On the Calculation with Hindu Numerals, written about 820, was principally responsible for spreading the Hindu–Arabic numeral system throughout the Middle East and Europe. It was translated into Latin as Algoritmi de numero Indorum. Al-Khwārizmī, rendered as (Latin) Algoritmi, led to the term "algorithm".

is famous for his mathematical works, which introduced Hindu-Arabic numerals

Hindu-Arabic numerals

They are also called Western Arabic numerals, Ghubār numerals, ASCII digits, Western digits, Latin digits, or European digits. The Oxford English Dictionary uses lowercase Arabic numerals for them, and capitalized Arabic Numerals to refer to the Eastern digits.

The origins of algebra precede his birth by 2,500 years — in ancient Babylonia, Egypt and Athens. The earliest known origins are the Rhind mathematical papyrus, written by the scribe Ahmes (or Ahmose) in Egypt around 1650 BC.

Muhammad ibn Musa al-Khwarizmi was a 9th-century Muslim mathematician and astronomer. He is known as the “father of algebra”, a word derived from the title of his book, Kitab al-Jabr. His pioneering work offered practical answers for land distribution, rules on inheritance and distributing salaries.

Archimedes is known as the Father Of Mathematics. He lived between 287 BC – 212 BC. Syracuse, the Greek island of Sicily was his birthplace. Archimedes was serving the King Hiero II of Syracuse by solving mathematical problems and by developing interesting innovations for the king and his army.

Islamic scientists in the 10th century were involved in three major mathematical projects: the completion of arithmetic algorithms, the development of algebra, and the extension of geometry.

Origins of algebra | Introduction to algebra | Algebra I | Khan Academy

Who invented 0?

"Zero and its operation are first defined by [Hindu astronomer and mathematician] Brahmagupta in 628," said Gobets. He developed a symbol for zero: a dot underneath numbers.

Algebra was invented by which of the following Ancient Indian Mathematicians? Notes: Algebra was invented by Aryabhatta, who was a pioneer in astrology, astronomy and Mathematics.

The earliest evidence of written mathematics dates back to the ancient Sumerians, who built the earliest civilization in Mesopotamia. They developed a complex system of metrology from 3000 BC.

Today it is generally believed that calculus was discovered independently in the late 17th century by two great mathematicians: Isaac Newton and Gottfried Leibniz.

Although Babylonians invented algebra and Greek and Hindu mathematicians preceded the great Frenchman François Viète — who refined the discipline as we know it today — it was Abu Jaafar Mohammad Ibn Mousa Al Khwarizmi (AD780-850) who perfected it.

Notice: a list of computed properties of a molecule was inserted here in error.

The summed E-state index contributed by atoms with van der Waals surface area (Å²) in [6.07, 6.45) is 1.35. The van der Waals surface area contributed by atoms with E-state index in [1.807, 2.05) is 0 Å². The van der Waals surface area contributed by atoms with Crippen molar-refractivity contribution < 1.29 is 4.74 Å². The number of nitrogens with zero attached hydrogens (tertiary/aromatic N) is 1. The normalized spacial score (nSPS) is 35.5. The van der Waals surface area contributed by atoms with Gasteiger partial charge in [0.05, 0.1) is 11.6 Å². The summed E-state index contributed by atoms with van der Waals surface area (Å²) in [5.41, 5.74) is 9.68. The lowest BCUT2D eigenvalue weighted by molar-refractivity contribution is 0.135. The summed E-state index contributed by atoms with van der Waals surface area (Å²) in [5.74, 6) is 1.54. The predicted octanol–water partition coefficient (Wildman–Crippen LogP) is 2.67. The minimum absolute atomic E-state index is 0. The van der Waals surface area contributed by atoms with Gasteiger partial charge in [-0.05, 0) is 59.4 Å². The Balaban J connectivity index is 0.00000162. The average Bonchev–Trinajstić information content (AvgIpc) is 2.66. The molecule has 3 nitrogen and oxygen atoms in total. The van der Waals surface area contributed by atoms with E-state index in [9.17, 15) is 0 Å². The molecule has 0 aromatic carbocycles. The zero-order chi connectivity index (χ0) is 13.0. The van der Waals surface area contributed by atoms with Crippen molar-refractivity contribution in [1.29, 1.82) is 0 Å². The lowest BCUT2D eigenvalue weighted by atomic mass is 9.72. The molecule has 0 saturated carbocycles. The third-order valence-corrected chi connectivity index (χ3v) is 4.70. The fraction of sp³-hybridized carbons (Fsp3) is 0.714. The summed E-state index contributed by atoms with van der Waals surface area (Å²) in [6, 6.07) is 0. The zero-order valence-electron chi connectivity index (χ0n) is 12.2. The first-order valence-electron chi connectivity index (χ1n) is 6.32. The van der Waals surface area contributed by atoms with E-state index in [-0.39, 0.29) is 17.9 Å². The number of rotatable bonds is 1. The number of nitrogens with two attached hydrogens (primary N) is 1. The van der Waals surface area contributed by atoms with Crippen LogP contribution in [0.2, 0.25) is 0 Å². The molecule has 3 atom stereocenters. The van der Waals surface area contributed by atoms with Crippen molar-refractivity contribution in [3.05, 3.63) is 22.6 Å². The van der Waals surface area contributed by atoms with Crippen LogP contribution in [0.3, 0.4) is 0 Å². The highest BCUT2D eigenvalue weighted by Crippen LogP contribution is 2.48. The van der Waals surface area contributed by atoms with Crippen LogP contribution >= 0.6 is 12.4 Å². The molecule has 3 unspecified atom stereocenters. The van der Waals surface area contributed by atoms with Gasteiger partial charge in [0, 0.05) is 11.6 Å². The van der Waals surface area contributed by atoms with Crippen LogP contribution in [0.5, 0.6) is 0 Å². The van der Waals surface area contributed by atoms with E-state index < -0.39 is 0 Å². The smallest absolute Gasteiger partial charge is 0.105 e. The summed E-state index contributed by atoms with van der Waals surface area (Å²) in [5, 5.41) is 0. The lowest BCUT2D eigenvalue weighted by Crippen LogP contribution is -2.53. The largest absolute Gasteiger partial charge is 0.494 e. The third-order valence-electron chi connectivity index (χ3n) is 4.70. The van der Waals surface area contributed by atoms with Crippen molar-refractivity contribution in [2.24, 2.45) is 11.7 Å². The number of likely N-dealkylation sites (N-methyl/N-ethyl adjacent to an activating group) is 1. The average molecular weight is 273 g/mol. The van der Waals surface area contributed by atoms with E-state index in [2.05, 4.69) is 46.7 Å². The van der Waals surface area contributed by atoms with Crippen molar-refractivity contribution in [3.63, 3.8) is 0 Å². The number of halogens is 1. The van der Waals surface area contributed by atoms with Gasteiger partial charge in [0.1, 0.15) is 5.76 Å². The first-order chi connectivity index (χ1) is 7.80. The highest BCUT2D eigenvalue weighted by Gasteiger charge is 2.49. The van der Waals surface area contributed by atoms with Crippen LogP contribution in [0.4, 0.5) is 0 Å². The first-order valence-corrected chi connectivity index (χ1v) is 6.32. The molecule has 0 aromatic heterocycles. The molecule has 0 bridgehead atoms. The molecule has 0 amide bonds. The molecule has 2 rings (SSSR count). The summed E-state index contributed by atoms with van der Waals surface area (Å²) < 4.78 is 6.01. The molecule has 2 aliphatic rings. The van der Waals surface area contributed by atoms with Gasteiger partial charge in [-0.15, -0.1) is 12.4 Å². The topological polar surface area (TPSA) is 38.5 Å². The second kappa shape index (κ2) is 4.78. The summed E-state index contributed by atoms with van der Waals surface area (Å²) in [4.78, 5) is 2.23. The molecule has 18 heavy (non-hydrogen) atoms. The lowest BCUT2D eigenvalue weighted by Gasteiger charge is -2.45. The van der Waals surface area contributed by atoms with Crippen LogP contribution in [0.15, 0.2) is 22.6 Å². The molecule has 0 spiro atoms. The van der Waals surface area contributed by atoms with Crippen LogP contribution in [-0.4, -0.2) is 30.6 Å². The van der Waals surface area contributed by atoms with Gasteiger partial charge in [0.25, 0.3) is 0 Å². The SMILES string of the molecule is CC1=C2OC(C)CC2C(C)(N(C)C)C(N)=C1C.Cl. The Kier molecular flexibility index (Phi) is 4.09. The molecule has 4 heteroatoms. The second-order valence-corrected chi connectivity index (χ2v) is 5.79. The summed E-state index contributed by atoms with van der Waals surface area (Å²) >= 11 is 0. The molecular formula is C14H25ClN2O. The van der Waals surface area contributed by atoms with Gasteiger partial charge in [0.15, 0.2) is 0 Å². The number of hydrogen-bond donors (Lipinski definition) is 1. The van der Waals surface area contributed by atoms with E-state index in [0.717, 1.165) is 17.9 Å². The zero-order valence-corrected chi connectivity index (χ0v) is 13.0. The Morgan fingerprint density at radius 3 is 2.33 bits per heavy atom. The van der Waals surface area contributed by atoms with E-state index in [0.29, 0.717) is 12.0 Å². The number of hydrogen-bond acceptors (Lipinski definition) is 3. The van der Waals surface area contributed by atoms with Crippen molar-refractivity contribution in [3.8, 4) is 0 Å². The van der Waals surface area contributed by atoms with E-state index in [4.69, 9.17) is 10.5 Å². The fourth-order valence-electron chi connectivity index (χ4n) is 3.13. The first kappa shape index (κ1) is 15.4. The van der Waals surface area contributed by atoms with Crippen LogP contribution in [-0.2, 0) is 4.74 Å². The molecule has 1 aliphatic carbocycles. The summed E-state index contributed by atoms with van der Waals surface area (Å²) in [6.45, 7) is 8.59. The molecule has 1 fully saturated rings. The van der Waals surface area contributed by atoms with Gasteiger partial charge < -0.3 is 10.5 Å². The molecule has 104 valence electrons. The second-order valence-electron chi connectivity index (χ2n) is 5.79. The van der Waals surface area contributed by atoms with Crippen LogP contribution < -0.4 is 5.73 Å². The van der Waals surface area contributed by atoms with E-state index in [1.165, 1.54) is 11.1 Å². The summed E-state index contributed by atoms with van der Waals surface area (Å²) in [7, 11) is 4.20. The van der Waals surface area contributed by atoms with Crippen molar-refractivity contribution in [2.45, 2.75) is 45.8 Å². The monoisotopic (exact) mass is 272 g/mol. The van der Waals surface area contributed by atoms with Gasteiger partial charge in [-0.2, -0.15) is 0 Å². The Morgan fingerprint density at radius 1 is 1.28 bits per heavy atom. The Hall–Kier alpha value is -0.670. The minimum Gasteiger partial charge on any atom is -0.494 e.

infinity, the concept of something that is unlimited, endless, without bound. The common symbol for infinity, ∞, was invented by the English mathematician John Wallis in 1655.

A hominin whose anatomy was so like our own that we can say it walked as we do did not appear in Africa until 1.8 million years ago. Homo erectus was the first to have the long legs and shorter arms that would have made it possible to walk, run and move about Earth's landscapes as we do today.

Henry Fischel, an American businessman and philanthropist, was the first person who invented exams, and Imperial Examination was the first exam conducted in China.

Islamic contributions to mathematics began around ad 825, when the Baghdad mathematician Muḥammad ibn Mūsā al-Khwārizmī wrote his famous treatise al-Kitāb al-mukhtaṣar fī ḥisāb al-jabr wa'l-muqābala (translated into Latin in the 12th century as Algebra et Almucabal, from which the modern term algebra is derived).

Murder, torture, and rape? Halal. Math, social studies, sports, and music? Haram, according to the group which calls itself the Islamic State (formerly ISIS, ISIL, or QSIS, depending on whom you ask).

During the early modern period, mathematics began to develop at an accelerating pace in Western Europe. The development of calculus by Isaac Newton and Gottfried Leibniz in the 17th century revolutionized mathematics.

They usually put forward several answers, including crediting a character from the Book of Genesis named Jubal, who was said to have played the flute, or Amphion, a son of Zeus, who was given the lyre. One popular story from the Middle Ages credits the Greek philosopher Pythagoras as the inventor of music.

Horace Mann invented school and what is today the United States' modern school system. Horace was born in 1796 in Massachusetts and became the Secretary of Education in Massachusettes where he championed an organized and set curriculum of core knowledge for each student.

The Egyptians broke the period from sunrise to sunset into twelve equal parts, giving us the forerunner of today's hours. As a result, the Egyptian hour was not a constant length of time, as is the case today; rather, as one-twelfth of the daylight period, it varied with length of the day, and hence with the seasons.

Notice how it's spelled: G-O-O-G-O-L not G-O-O-G-L-E. The number googol is a one with a hundred zeros. It got its name from a nine-year old boy. A googol is more than all the hairs in the world.

The word "algebra" is derived from the Arabic word الجبر al-jabr, and this comes from the treatise written in the year 830 by the medieval Persian mathematician, Muhammad ibn Mūsā al-Khwārizmī, whose Arabic title, Kitāb al-muḫtaṣar fī ḥisāb al-ğabr wa-l-muqābala, can be translated as The Compendious Book on Calculation ...